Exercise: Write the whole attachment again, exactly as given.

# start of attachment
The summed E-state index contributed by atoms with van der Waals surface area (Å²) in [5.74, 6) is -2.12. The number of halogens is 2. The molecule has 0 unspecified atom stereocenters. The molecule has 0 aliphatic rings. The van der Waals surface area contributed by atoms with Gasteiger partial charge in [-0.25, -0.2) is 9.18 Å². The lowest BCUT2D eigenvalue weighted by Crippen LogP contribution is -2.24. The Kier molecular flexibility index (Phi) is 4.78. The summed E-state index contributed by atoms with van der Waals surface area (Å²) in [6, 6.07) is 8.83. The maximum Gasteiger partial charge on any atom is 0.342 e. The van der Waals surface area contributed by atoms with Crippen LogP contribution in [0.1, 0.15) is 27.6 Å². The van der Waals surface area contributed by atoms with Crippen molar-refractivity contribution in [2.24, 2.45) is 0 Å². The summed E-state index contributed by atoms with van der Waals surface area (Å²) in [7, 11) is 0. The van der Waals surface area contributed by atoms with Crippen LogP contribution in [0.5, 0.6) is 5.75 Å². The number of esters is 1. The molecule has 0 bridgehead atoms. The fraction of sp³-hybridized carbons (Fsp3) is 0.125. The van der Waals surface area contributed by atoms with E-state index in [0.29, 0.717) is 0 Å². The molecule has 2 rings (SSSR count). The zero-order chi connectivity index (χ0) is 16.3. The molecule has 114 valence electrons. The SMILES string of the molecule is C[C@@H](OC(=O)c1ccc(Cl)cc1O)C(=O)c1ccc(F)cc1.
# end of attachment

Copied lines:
The summed E-state index contributed by atoms with van der Waals surface area (Å²) in [5.74, 6) is -2.12. The number of halogens is 2. The molecule has 0 unspecified atom stereocenters. The molecule has 0 aliphatic rings. The van der Waals surface area contributed by atoms with Gasteiger partial charge in [-0.25, -0.2) is 9.18 Å². The lowest BCUT2D eigenvalue weighted by Crippen LogP contribution is -2.24. The Kier molecular flexibility index (Phi) is 4.78. The summed E-state index contributed by atoms with van der Waals surface area (Å²) in [6, 6.07) is 8.83. The maximum Gasteiger partial charge on any atom is 0.342 e. The van der Waals surface area contributed by atoms with Crippen LogP contribution in [0.1, 0.15) is 27.6 Å². The van der Waals surface area contributed by atoms with Crippen molar-refractivity contribution in [2.24, 2.45) is 0 Å². The summed E-state index contributed by atoms with van der Waals surface area (Å²) in [7, 11) is 0. The van der Waals surface area contributed by atoms with Crippen LogP contribution in [0.5, 0.6) is 5.75 Å². The number of esters is 1. The molecule has 0 bridgehead atoms. The fraction of sp³-hybridized carbons (Fsp3) is 0.125. The van der Waals surface area contributed by atoms with E-state index in [0.29, 0.717) is 0 Å². The molecule has 2 rings (SSSR count). The zero-order chi connectivity index (χ0) is 16.3. The molecule has 114 valence electrons. The SMILES string of the molecule is C[C@@H](OC(=O)c1ccc(Cl)cc1O)C(=O)c1ccc(F)cc1.